Adding single sign-on capabilities is a great way to get the most out of IBM Planning Analytics Local, whether it’s part of an upgrade, or simply to enhance an existing install – in fact, it is often a business requirement for many clients. Unfortunately, however, the full procedure is not well documented by IBM – while bits and pieces are available, crucial information is often omitted. As a result, many companies struggle to implement the feature properly, if at all.
To help alleviate this problem, we have created a detailed guide on how to properly implement SSO based on our experience, which can be accessed here. This 13-page document includes detailed screenshots, links to any external docs or software needed, code block examples, etc.
What follows is a brief summary of this process – essentially, the configuration consists of three main steps:
- Install and configure IIS
- Install and configure Gateway
- Edit Configurations and Finalize
Step 1: Install and Configure IIS
Internet Information Services (IIS) is Microsoft’s native web server software for Windows Server, which can be configured to serve a variety of different roles. In this context, it is required in order for the Planning Analytics server software to authenticate users based on Windows account information – so this must be set up first.
Available documentation often neglects to mention that this is a pre-requisite, and does not provide adequate information on what specific role services will be required – our documentation provides all details needed for setup. For additional information about IIS setup, Microsoft’s own IIS documentation may also be of use: https://docs.microsoft.com/en-us/iis/application-frameworks/scenario-build-an-aspnet-website-on-iis/configuring-step-1-install-iis-and-asp-net-modules
2: Install and Configure Cognos Gateway
Cognos Gateway is an optional feature provided with Cognos Analytics (also known as BI), and is required in order to communicate with the IIS services and facilitate user log-in. However, as of this writing, a “full” install of CA will not include this Gateway by default, and it is not possible to retroactively add this cleanly to an existing CA install. As a result, this will require a very careful separate install of only the Gateway component, but correctly configured to link to the existing CA instance.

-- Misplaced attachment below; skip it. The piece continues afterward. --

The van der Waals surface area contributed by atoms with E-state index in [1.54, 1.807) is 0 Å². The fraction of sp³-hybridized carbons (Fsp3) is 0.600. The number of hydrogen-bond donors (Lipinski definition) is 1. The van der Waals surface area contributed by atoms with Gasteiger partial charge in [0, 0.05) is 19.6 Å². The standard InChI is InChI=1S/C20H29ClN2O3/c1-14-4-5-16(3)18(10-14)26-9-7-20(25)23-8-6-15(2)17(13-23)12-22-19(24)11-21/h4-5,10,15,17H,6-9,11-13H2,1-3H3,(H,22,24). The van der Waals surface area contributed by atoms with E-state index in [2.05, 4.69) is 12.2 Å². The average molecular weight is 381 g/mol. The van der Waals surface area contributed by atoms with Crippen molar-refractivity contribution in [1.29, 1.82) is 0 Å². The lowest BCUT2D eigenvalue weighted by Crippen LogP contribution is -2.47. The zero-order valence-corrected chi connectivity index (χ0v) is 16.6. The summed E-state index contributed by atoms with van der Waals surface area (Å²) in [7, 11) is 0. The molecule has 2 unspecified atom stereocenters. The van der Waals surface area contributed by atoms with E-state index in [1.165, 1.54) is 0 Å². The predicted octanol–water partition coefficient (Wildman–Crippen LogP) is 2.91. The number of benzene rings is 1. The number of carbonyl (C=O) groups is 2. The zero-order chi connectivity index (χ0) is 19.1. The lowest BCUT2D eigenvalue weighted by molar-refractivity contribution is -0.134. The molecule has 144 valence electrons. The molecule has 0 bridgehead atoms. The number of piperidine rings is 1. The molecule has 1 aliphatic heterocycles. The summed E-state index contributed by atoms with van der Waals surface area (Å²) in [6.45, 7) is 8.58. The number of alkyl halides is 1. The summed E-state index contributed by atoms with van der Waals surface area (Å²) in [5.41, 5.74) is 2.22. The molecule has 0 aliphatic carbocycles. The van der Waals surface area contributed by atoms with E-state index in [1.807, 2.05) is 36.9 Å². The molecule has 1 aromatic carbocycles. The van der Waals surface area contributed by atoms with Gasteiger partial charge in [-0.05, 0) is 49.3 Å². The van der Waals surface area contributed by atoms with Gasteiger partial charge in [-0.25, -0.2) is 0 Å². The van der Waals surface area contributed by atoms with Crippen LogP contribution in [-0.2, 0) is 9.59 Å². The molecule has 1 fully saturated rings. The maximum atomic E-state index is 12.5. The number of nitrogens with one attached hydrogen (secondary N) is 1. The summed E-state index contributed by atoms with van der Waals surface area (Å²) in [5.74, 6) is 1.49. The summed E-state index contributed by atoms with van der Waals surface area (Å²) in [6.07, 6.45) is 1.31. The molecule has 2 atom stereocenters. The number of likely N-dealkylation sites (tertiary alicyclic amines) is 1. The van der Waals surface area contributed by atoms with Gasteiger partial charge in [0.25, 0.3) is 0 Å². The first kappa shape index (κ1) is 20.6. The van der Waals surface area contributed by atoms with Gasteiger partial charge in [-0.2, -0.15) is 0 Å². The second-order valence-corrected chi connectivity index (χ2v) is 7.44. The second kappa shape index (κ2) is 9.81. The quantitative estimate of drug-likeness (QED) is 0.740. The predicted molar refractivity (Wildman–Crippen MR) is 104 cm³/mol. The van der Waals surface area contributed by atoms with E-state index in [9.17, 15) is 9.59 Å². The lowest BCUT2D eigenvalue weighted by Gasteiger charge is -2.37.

However, even after Gateway is installed, the work is not done. Additional files must also be added to Gateway after it is installed: a group of deprecated files included in the web server install in a ZIP file, BI_INTEROP.ZIP. Documentation for CA will mention this is a requirement for Active Directory – this is also required for Gateway, but needs additional modifications that are not detailed in existing docs. All needed information on these modifications is provided in our guide.
3: Modify Configurations and Finalize
As part of the process above, we have essentially replaced the existing access point for CA with a new one. As such, the final step here is the easiest: going into all the existing configuration files, and making sure all the references are accurate and includes the new URIs, to ensure the system is properly communicating between each of the components.
Once each of the configurations has been adjusted properly, we should be all set: there should no longer be any user login prompt for PAX, Architect, CA, TM1Web or PAW. That said, we include some additional features you might consider adding to enhance this even further in our guide.
You can access the full 13-page document at this link – but if you have any additional questions, feel free to contact ACG at firstname.lastname@example.org, or give our offices a call at (973) 898-0012. We’d be happy to help clarify anything we can!